Of course, you also need to practise at the distance you will potentially shoot. It’s not ethical to take 300-metre shots at the range but think you can make a 600-metre shot in the field. If you don’t shoot it at the range, don’t shoot it while hunting.
Bigger critters, such as elk and moose, require a bullet that will hold together and release as much energy as possible in the animal. If you were to use a deer bullet, which expands very quickly, it’s likely to break apart too quickly before penetrating far enough. Controlled-expansion bullets provide modest expansion, and at the same time retain almost all their weight. These are the bullets you want to plow through thick hide and even bone, and still hold together to get the job done.
There are two types of controlled-expansion bullets: the conventional ones with lead cores and heavy, bonded copper jackets, and the newer bullet designs that are all copper or copper alloy. With the cost of metals today, a solid copper bullet can be pricey, but they’re very effective. A premium bullet will retain 90 per cent or more of its total weight, and it’s the maintained weight that ensures proper penetration every time. For my massive prairie elk, for example, I used a 180-grain Federal Premium Power-Shok Copper bullet, which is a hollow-point copper projectile that creates large wound channels with consistent expansion.
Clear, variable-powered riflescopes are also essential. You can debate the long-range components, such as the reticle, turrets and first or second focal plane, but the most important thing is you must have an excellent-quality scope that you can consistently shoot with. And that includes dealing with prairie winds, longer distances and, likely, shooting from the prone position. Today’s riflescopes often cost more than the rifle, but you get what you pay for.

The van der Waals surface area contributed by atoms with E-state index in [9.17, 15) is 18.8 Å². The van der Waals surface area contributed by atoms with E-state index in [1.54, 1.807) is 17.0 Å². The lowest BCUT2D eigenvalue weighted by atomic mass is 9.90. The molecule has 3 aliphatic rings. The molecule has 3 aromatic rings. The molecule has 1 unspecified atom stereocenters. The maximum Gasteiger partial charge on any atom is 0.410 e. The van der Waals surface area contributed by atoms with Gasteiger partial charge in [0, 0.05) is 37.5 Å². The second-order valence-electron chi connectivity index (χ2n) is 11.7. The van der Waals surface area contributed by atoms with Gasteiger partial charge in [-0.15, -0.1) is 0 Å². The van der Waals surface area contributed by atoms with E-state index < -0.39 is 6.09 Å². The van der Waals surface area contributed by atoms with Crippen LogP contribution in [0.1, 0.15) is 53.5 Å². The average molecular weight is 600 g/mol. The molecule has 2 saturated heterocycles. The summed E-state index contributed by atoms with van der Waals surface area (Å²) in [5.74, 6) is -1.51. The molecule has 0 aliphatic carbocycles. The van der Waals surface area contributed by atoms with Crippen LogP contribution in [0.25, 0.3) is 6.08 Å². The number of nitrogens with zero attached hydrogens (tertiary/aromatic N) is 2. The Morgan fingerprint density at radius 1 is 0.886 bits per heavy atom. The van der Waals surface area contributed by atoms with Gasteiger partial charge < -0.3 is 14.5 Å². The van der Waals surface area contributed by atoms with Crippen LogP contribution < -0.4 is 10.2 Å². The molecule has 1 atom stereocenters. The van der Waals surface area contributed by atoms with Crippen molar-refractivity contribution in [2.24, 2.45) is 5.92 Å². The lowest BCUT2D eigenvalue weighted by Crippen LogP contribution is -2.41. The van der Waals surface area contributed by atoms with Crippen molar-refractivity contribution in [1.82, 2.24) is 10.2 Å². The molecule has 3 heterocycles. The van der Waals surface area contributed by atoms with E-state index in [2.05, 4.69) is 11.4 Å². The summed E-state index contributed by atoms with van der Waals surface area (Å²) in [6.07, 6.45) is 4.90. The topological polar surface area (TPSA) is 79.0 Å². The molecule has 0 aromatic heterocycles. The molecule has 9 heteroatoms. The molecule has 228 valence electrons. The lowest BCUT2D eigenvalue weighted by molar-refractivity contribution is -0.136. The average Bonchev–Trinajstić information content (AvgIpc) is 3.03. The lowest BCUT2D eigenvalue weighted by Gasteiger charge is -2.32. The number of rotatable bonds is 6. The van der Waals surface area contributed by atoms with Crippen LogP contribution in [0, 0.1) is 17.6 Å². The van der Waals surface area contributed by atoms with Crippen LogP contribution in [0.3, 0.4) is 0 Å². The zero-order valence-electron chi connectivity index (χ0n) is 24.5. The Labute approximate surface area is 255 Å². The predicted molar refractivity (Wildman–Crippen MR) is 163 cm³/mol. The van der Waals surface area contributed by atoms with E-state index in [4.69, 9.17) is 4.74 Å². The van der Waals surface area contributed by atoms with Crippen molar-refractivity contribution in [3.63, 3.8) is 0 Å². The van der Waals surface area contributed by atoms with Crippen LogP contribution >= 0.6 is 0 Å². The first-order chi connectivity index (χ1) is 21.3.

If you’re an avid elk hunter, you’ve no doubt muscled your way up some steep, wooded ridges to locate your quarry. In forested regions, elk often reside in the meanest tangle of alders they can find. In heavy timber, the best strategy is to locate elk in an area with an adequate line of sight to make a shot possible.
Hunting prairie elk, on the other hand, is more like hunting antelope. You need to figure out how to get within shooting distance without being seen, smelled or heard. A herd of 40 elk has 80 eyes that never stop scanning for potential danger, and any movement seems to grab their attention. Then there’s the challenge of getting past mule deer that can bound from cover and blow out a herd of elk quicker than you can blink.
For the most part, the open-country approach is fairly straightforward—get out early in the morning, find the highest vantage point, then sit tight and glass the horizon for any sign of movement. It isn’t unusual to have elk appear out of nowhere as they come out of draws and coulees and travel to preferred bedding and feeding areas. They can also disappear as fast as they appear, so it’s essential to make good mental notes of where you last saw them. Be sure to bring a good-quality spotting scope so you can get a better look at elk from a distance.
There are very few roads or trails on the prairies, and most landowners don’t want vehicle traffic off established routes. Elk will often be several kilometres from where you must park, so the hunt then becomes a critical game of translating the geography you saw from your vantage point to your approach on the ground. For example, there are often deep coulees carved into the prairie that you must traverse to get to the animals you marked. It can be a challenging stalk if you aren’t familiar with the terrain, and one wrong move could put you off track or upwind of the herd. It’s like playing a game of chess, deliberating each and every move and trying to think of what could go wrong before taking the next step.
But all the while planning on making sure things go just right.
Alberta’s Brad Fenson is a long-time Outdoor Canada contributor.